The sky in the desert is tricky. At least, that’s my excuse, and I’m sticking to it. See, out here, it would appear that any red you might be getting at sunrise will come and go long long before the sun peeks out from under it’s warm blanket of the horizon. So when you try to time a shot with the rising sun, by then the sky has gone all blue-like. And if you want the reds, everything else is dark.
As it was the morning I rose with the crickets and ventured into the chilly, 80˚F air to see the sun rise over the white sands of the national monument of the same name (side note: Why’s it called a monument and not a park? Aren’t monuments man-made? Maybe that’s so they can have a missile range next door and no one will complain that they’re shooting in a national park?) Anyway, the shots from before the sun peeked are useless, so I won’t share. That, and you can’t get into WSNM until 7:00am ($3 for 6 days, btw), so those photos are from the side of the road anyway.
Actually, you can get in earlier… for $50 an hour. Well worth it, frankly, if you know exactly where you want to be at sunup.
So here you go, a collection of New Mexican snow photos :)
You may notice that in some of the photos, the white sand has a warm tint to it. In some of the shadows, it’s a bit blue. I chose to NOT correct this, as this was still early morning light, and it did have a slight warmth to it. I “fixed” some shots to make them pure white, and didn’t like where it was going, so put it back. I probably should have carried a grey card out there (which would have made both white balance and exposure a bit easier), but I didn’t. Also, every shot is EV+1 to +2; same as shooting in the snow.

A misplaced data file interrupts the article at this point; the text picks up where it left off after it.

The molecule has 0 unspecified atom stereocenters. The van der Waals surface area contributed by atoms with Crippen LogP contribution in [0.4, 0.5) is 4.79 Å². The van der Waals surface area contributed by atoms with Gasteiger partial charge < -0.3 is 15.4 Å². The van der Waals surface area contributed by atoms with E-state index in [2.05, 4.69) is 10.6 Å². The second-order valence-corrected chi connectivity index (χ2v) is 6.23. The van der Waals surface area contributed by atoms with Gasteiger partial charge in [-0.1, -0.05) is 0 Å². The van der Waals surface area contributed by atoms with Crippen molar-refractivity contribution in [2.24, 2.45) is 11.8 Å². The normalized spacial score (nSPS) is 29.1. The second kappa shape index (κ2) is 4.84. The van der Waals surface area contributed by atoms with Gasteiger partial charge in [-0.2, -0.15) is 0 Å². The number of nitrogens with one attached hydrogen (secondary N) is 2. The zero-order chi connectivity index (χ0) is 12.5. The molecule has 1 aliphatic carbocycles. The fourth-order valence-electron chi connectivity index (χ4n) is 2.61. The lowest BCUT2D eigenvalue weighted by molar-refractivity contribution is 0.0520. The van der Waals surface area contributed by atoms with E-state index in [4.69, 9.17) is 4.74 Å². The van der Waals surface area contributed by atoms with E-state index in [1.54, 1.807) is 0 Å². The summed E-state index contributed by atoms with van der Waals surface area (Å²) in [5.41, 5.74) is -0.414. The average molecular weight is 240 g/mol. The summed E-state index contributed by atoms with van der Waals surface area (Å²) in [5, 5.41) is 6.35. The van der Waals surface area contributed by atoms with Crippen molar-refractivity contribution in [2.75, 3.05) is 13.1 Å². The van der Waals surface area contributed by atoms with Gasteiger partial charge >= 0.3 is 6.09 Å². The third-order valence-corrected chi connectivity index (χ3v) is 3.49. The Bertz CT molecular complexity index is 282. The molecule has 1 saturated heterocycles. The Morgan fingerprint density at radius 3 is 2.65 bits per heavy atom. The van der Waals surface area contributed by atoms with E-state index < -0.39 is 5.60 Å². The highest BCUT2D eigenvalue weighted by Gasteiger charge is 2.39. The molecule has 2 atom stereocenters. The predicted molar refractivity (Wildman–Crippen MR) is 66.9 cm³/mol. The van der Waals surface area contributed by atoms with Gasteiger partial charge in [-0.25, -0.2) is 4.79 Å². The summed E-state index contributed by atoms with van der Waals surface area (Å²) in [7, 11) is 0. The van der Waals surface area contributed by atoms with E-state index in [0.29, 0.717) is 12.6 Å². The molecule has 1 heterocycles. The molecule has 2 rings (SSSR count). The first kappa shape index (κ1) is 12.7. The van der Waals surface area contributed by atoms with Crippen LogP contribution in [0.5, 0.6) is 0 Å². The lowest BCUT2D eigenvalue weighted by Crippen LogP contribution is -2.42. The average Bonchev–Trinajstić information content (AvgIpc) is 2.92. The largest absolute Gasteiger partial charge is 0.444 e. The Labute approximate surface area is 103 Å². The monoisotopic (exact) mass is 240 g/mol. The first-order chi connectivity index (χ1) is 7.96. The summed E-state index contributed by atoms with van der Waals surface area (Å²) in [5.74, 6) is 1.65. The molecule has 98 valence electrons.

Oh and don’t bother trying to look at exact locations in the GPS data on these; the GPS logger failed here, too. It’s since been reset, and fingers are crossed that I won’t lose any more valuable data points.
I was the first person in the park, which was quite cool. The only car out there—mine. And check out the close-up of the tire-tread. The white sand is so soft and fine, it’s like powdered sugar.